“These dramatic shifts in just 18 years are detailed in the new American Religious Identification Survey (ARIS)…. It finds that, despite growth and immigration that has added nearly 50 million adults to the U.S. population, almost all religious denominations have lost ground since the first ARIS survey in 1990.”
The writer, Cathy Grossman, offered some contextualization by recognizing the shift in our population from immigration, but she fell short in pursuing what this shift means to the changes reported by the A.R.I.S. 2008 study. Later she also observed that sexual abuse by Catholic clergy might have contributed to some changes in the numbers of those who identified themselves as Catholics, but said nothing about other similar influences that might have shaped respondents’ answers to the poll.
Even the Southern Baptist Convention’s Ed Stetzer, director of LifeWay Research, weighed in.
He applauded the USA Today account of the A.R.I.S. 2008 findings and lauded the A.R.I.S. methodology. He also tagged on his observation that “denominations and denominationalism are in decline, the cultural influence of Christianity continues to slip, more people are describing themselves as non-religious (now at 15%) and minority religions are increasing in popularity (like Islam and Wicca).
“Baptists are shown to be an aging group that continues to lose the younger generations and leaders,” he added.
What each of these assessments misses is what the research actually said, and even what the study’s principal investigators concluded about their findings.
On the first page of the report, researchers Barry Kosmin and Ariela Keysar offered this conclusion in the highlights section of their study:
“Overall the 1990-2008 ARIS time series shows that changes in religious self-identification in the first decade of the 21st century have been moderate in comparison to the 1990s, which was a period of significant shifts in the religious composition of the United States.”
The researchers might have been too passive in their assessment that the changes from 2001 to 2008 were “moderate” compared to the “significant shifts” from 1990 to 2000.
Look, for instance, at the common data highlighted by the mainstream media that “the percentage of [adult] Americans identifying as Christians has dropped to 76 percent of the population, down from 86 percent in 1990.”
The data points are factual, but the way the data are presented is not.
The reality is that the percentage of adult Americans who claimed to be Christians dropped from 86 percent in 1990 to 77.7 percent in 2001 and THEN to 76 percent in 2008. In other words, almost none of the change happened in the last 8 years of the study. Even Kosmin and Keysar stated that “the most dramatic changes in the balance of religious sentiments seem to have occurred during the 1990s.”
Moreover, these percentages do not reflect an exodus from Christianity or an ineffectiveness of the faith.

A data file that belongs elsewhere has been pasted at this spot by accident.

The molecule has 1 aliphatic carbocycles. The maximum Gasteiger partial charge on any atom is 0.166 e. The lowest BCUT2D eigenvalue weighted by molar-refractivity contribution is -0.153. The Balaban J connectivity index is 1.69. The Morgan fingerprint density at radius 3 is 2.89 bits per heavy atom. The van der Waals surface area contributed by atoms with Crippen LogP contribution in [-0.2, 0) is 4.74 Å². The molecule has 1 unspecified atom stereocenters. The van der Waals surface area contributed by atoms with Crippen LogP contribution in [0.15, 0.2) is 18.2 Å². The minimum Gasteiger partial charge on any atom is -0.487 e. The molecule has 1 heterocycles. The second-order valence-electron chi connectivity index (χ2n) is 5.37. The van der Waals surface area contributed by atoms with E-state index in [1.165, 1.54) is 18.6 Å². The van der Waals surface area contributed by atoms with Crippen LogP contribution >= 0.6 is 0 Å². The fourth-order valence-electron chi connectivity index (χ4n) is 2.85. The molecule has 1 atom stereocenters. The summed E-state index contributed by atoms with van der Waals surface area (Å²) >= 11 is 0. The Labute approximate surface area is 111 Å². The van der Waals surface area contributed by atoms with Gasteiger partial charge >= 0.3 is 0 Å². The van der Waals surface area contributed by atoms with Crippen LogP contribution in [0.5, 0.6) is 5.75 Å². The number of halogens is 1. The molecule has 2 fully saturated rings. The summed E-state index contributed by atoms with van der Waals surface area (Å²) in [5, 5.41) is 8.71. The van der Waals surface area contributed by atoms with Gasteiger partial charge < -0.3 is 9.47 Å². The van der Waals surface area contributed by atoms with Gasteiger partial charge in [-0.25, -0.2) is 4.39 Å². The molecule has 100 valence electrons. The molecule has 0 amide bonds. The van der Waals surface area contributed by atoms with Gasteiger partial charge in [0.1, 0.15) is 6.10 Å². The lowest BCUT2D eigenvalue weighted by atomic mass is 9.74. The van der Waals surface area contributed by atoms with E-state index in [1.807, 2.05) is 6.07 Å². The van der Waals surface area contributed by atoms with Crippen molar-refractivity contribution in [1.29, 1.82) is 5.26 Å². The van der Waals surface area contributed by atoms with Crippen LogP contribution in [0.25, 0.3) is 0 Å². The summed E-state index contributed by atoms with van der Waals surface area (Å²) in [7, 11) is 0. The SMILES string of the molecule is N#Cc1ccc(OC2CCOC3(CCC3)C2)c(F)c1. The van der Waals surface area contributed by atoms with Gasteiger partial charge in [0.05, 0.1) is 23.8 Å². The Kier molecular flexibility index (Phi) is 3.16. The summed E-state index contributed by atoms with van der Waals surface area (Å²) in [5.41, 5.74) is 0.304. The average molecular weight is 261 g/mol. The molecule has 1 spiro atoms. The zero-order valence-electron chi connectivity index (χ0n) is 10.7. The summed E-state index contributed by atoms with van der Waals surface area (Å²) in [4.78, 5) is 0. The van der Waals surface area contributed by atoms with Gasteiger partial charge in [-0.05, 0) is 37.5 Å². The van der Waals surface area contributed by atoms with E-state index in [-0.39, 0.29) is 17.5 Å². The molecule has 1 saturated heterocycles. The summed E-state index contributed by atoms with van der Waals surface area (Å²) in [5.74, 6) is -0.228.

The A.R.I.S. data show the absolute number of adult Christians actually increased from 151,225,000 in 1990 to 159,514,000 in 2001 (a gain of nearly 8.3 million) and grew to 173,402,000 in 2008 (increasing by nearly 14 million). During this same time the U.S. adult population as a whole grew by 32.5 million in the 1990s and by 20 million from 2001 to 2008.
What a different perspective the numbers actually present.
In the time from 2001 to 2008, the U.S. adult population grew by 20 million and 14 million of these were Christians!
Taken in the whole, Newsweek got the story absolutely wrong. The proper interpretation is not a “fall and decline of Christian America” but that the fall or decline has substantially stopped (or at least dramatically slowed). To be frank, an objective interpretation shows we have not become a post-Christian America, but does suggest that perhaps that we are no longer moving toward becoming a secular America.
Such a conclusion is even more plausible from a true look at the growth of “nones” (those claiming no religious identity or connection). Most mainstream media proclaimed the numbers in this category had nearly doubled in 18 years, with the “nones” portion of the U.S. adult population leaping from 8.2 percent in 1990 to 15.0 percent in 2008.
But the truth is almost all of the gains occurred in the 1990s (8.2 percent to 14.1 percent) and less than one percent of the shift happened from 2001 to 2008 (0.9 percent to be exact).
There are other elements of the study that also received almost no mention.
In discussing some of these points, I do not mean to suggest that the study was poorly designed or that the methodology was lacking in any respect. However, every study has limits to what can be inferred from the information it presents because of limits in the design or other aspects of the study.
For instance, the three A.R.I.S. surveys that compose the whole work were self-reporting. In other words, respondents described themselves; the data were not obtained from formal observations by trained investigators using set criteria to categorize participants’ actual behavior.
Likewise, the A.R.I.S. project is not a longitudinal study of a single sample of people, but a series of three surveys that gathered information from different samples in different time periods, each contextualized by different circumstances that should be examined for how they informed respondents’ answers. At any other point during the two long time spans between surveys, given a different set of influences, the very same respondents could have responded remarkably different than they did at the actual moment in time they responded for the 2001 and 2008 surveys, respectively. Essentially, there are three data points out of an 18-year period and graphing a trend using just these three plotted coordinates is a guess at best.